MANILA, Philippines – A 36-year-old male patient in Tacloban City is now under observation for potential signs of novel coronavirus, the Department of Health (DOH) revealed Friday (January 24).
The patient, who traveled from Wuhan, China, showed symptoms of nCov upon his arrival in the Philippines on January 17.
Health Undersecretary Eric Domingo, however, clarified that it is still too early to conclude that the man is infected with novel coronavirus.
The DOH is keeping a list of all individuals from China who sought medical tests relative to the outbreak of novel coronavirus.
Among them is a two-year-old toddler from Aklan.
The DOH clarified, however, that the toddler showed symptoms not worse than an ordinary flu.
Meanwhile, the DOH said they are expecting the release of the confirmatory test on the patients’ blood samples by next week.
The samples are now being tested at the Victorian Infectious Diseases Reference Laboratory in Melbourne, Australia, including that of the 6-year-old Chinese boy in Cebu who was first to be observed for nCoV infection.
At present, the World Health Organization (WHO) is not yet considering the situation a global health emergency.
Also, the Philippines is still technically free of novel coronavirus pending the confirmatory tests from Australia.
Nonetheless, Health offices across the country remain on alert against possible entry of the nCoV given the Philippines’ proximity to China.
Authorities are warning the public to refrain from travelling to China and always wear masks especially airport personnel as they are the first to have contact with arriving passengers from other countries. MNP (with details from Aiko Miguel)
BATANGAS, Philippines – Apart from physical struggles, evacuees fight emotional and mental stress while the state of Taal Volcano remains unstable.
Authorities cannot confirm yet as to when the affected residents will remain in temporary shelters.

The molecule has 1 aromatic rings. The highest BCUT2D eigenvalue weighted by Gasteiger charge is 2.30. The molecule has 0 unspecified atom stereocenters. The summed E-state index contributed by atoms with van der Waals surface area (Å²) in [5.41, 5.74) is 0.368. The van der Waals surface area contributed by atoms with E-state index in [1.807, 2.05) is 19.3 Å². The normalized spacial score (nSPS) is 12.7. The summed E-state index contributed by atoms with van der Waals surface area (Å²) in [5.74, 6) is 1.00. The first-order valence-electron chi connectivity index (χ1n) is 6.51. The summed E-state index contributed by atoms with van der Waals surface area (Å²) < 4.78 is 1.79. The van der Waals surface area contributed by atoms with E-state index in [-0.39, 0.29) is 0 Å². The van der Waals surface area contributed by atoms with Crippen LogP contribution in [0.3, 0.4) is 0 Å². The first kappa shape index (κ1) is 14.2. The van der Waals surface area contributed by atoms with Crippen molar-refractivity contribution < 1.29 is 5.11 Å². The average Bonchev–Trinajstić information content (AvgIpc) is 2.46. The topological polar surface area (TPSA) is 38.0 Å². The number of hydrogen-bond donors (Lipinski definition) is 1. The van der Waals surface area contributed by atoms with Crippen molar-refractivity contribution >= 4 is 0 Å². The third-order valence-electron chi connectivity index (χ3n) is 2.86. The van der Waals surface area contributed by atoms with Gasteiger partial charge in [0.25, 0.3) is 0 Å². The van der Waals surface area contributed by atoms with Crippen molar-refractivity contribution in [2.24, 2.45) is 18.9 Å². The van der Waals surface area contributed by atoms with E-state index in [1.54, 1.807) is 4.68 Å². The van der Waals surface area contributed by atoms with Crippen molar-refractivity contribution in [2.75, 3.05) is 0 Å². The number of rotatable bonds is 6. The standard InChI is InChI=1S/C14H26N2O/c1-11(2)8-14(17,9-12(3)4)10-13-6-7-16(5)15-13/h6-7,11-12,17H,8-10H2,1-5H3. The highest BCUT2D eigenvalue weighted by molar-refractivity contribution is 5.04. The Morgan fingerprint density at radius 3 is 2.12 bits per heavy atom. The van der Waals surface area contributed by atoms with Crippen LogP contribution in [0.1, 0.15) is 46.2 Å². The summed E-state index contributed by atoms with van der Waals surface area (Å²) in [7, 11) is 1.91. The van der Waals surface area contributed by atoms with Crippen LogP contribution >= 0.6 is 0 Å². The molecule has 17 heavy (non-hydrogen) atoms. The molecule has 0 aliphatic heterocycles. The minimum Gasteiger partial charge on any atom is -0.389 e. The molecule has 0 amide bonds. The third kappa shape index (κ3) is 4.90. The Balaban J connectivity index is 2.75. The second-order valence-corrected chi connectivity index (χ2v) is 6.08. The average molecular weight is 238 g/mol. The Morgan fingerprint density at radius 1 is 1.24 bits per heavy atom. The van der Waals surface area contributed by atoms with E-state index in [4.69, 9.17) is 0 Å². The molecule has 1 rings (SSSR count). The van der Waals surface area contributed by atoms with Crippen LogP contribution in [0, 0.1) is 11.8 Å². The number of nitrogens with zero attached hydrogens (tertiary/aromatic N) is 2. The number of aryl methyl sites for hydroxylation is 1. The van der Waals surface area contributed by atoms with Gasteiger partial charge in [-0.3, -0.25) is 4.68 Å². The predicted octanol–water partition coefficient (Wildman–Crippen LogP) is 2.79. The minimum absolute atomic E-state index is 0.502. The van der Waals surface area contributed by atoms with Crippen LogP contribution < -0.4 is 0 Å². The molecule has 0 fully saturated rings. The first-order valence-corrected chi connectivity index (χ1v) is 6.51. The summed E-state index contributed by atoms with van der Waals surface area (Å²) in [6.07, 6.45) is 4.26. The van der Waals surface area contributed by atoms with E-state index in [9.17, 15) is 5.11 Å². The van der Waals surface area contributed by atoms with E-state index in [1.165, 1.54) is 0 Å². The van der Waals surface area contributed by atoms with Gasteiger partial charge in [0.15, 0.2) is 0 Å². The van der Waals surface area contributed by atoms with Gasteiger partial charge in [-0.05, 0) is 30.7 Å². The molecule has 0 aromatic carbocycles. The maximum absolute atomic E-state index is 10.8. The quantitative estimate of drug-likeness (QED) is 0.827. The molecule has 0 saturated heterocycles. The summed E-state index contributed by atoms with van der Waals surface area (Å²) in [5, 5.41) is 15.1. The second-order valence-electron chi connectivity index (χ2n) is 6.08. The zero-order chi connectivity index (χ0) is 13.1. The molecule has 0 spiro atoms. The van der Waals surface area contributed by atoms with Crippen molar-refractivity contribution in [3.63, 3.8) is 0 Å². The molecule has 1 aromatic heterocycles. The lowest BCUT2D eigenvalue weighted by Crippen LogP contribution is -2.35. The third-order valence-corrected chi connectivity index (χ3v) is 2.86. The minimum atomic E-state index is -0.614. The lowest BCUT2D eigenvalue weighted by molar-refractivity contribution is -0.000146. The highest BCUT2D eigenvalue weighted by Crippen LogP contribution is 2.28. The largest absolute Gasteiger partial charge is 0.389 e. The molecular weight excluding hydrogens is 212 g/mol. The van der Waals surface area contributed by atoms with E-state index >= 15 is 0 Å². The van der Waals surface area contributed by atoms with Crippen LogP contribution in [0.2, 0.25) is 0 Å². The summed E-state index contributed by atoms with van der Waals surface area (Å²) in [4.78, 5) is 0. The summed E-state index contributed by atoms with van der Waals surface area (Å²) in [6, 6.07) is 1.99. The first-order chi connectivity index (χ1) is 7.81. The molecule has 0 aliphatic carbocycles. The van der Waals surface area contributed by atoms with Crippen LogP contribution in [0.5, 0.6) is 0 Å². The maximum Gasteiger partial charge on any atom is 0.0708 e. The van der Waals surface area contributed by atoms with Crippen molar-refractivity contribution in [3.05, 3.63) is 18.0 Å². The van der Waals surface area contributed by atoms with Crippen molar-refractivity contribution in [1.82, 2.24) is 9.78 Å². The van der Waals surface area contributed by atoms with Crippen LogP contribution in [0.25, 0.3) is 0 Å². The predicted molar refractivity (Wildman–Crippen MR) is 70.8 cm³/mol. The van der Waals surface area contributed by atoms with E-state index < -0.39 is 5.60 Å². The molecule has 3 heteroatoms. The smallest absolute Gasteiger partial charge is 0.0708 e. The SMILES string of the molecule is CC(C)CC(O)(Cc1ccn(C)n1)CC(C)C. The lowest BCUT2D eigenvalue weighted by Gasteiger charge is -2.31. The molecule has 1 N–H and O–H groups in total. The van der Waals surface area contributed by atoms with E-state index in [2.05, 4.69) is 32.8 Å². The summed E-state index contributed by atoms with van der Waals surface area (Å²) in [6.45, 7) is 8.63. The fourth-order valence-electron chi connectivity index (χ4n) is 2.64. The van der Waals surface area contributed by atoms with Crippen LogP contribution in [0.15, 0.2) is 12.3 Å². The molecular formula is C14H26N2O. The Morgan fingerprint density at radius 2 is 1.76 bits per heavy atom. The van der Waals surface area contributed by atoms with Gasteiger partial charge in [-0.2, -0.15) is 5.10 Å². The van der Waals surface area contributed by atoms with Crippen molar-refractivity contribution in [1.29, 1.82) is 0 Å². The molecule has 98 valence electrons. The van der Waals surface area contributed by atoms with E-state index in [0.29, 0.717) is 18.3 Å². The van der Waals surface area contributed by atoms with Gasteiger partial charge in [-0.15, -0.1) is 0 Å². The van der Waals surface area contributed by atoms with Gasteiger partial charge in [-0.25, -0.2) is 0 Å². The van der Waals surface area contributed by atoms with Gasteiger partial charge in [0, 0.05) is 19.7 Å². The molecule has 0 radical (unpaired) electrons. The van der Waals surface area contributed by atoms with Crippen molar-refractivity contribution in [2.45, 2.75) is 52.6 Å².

While some may still have a home to return to, most displaced residents may have to start from nothing considering the damage the volcano has caused in their properties.
During these times the victims must receive a stress debriefing.
Experts say such service is very important especially for children.
“Pwede iyon mag-develop ng anxiety disorder – hindi makakatulog, palaging nininerbyos, nagna-nightmares, ang hirap kaya niyan (They could develop anxiety disorder – difficulty sleeping, panic attacks, nightmares, such are very difficult conditions),” explained from Dela Salle University psychiatrist, Dr. Raineir Umali.
“The strong social support is very important because when you are connected with people, makakausap yung mga tao na magsasabi sa iyo (people open up to you and the would tell you) how they are able to cope or how they will be able to help you,” noted Dr. Shiela Viesca.
“The notion also that the government is there to assist that there are certain communities and groups who are willing to help (alleviates the pain of) any calamity or disaster,” she added.
Several volunteer groups offered free sessions for the affected residents.
Members of the Alitagtag Main College Department launched ‘Aklathanan’ at the Alitagtag Covered Court in Batangas.
One of the organizers, Nikko Pagsuyoin, posted a picture of when they gathered all the children and engaged them in a storytelling session and coloring activities.